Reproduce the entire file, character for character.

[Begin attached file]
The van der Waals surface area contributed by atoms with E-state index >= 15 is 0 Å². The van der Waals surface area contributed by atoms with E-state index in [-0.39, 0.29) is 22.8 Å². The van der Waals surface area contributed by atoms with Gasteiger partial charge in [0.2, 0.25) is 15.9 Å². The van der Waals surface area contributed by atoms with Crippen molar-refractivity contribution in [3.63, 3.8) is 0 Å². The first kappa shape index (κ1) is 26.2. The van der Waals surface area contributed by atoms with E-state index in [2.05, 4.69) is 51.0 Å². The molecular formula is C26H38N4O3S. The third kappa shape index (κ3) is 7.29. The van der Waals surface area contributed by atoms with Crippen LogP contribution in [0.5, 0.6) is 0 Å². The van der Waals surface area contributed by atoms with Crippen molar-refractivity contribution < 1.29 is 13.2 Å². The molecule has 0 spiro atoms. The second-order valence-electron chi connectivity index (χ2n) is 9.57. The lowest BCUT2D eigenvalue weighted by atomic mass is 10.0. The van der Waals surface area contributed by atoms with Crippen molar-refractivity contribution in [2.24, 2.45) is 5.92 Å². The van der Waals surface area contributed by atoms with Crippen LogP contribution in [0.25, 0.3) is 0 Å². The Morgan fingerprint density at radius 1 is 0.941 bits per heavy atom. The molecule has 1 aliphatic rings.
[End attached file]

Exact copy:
The van der Waals surface area contributed by atoms with E-state index >= 15 is 0 Å². The van der Waals surface area contributed by atoms with E-state index in [-0.39, 0.29) is 22.8 Å². The van der Waals surface area contributed by atoms with Gasteiger partial charge in [0.2, 0.25) is 15.9 Å². The van der Waals surface area contributed by atoms with Crippen molar-refractivity contribution in [3.63, 3.8) is 0 Å². The first kappa shape index (κ1) is 26.2. The van der Waals surface area contributed by atoms with E-state index in [2.05, 4.69) is 51.0 Å². The molecular formula is C26H38N4O3S. The third kappa shape index (κ3) is 7.29. The van der Waals surface area contributed by atoms with Crippen LogP contribution in [0.5, 0.6) is 0 Å². The van der Waals surface area contributed by atoms with Crippen molar-refractivity contribution < 1.29 is 13.2 Å². The molecule has 0 spiro atoms. The second-order valence-electron chi connectivity index (χ2n) is 9.57. The lowest BCUT2D eigenvalue weighted by atomic mass is 10.0. The van der Waals surface area contributed by atoms with Crippen molar-refractivity contribution in [2.24, 2.45) is 5.92 Å². The van der Waals surface area contributed by atoms with Crippen LogP contribution in [0.25, 0.3) is 0 Å². The Morgan fingerprint density at radius 1 is 0.941 bits per heavy atom. The molecule has 1 aliphatic rings.